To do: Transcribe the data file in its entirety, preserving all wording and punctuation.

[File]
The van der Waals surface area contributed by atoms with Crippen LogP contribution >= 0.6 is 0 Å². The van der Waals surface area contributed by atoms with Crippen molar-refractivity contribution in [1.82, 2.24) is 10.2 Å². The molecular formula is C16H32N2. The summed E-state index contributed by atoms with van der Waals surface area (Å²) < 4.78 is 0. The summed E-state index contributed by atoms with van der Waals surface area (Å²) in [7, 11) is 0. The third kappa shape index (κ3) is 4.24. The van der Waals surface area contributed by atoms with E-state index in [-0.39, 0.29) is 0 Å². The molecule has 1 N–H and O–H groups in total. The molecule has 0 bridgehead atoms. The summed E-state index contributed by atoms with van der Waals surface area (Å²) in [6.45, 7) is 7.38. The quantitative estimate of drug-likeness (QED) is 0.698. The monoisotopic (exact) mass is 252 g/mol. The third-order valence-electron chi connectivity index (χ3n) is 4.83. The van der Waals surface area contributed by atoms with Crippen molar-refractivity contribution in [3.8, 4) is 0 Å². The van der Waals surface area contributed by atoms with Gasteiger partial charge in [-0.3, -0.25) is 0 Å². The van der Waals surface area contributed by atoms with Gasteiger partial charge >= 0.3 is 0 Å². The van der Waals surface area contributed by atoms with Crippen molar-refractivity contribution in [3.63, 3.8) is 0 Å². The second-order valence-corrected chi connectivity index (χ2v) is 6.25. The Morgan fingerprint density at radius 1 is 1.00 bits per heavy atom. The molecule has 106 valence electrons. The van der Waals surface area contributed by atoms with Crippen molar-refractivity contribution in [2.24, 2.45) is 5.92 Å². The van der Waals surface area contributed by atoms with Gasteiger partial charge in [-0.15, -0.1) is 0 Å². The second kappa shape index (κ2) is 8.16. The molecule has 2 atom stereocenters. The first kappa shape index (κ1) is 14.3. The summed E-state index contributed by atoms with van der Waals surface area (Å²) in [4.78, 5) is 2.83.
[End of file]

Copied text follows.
The van der Waals surface area contributed by atoms with Crippen LogP contribution >= 0.6 is 0 Å². The van der Waals surface area contributed by atoms with Crippen molar-refractivity contribution in [1.82, 2.24) is 10.2 Å². The molecular formula is C16H32N2. The summed E-state index contributed by atoms with van der Waals surface area (Å²) < 4.78 is 0. The summed E-state index contributed by atoms with van der Waals surface area (Å²) in [7, 11) is 0. The third kappa shape index (κ3) is 4.24. The van der Waals surface area contributed by atoms with E-state index in [-0.39, 0.29) is 0 Å². The molecule has 1 N–H and O–H groups in total. The molecule has 0 bridgehead atoms. The summed E-state index contributed by atoms with van der Waals surface area (Å²) in [6.45, 7) is 7.38. The quantitative estimate of drug-likeness (QED) is 0.698. The monoisotopic (exact) mass is 252 g/mol. The third-order valence-electron chi connectivity index (χ3n) is 4.83. The van der Waals surface area contributed by atoms with Crippen molar-refractivity contribution in [3.8, 4) is 0 Å². The van der Waals surface area contributed by atoms with Gasteiger partial charge in [-0.3, -0.25) is 0 Å². The van der Waals surface area contributed by atoms with Gasteiger partial charge >= 0.3 is 0 Å². The van der Waals surface area contributed by atoms with Crippen molar-refractivity contribution in [3.63, 3.8) is 0 Å². The second-order valence-corrected chi connectivity index (χ2v) is 6.25. The Morgan fingerprint density at radius 1 is 1.00 bits per heavy atom. The molecule has 106 valence electrons. The van der Waals surface area contributed by atoms with Crippen molar-refractivity contribution in [2.24, 2.45) is 5.92 Å². The van der Waals surface area contributed by atoms with Gasteiger partial charge in [-0.15, -0.1) is 0 Å². The second kappa shape index (κ2) is 8.16. The molecule has 2 atom stereocenters. The first kappa shape index (κ1) is 14.3. The summed E-state index contributed by atoms with van der Waals surface area (Å²) in [4.78, 5) is 2.83.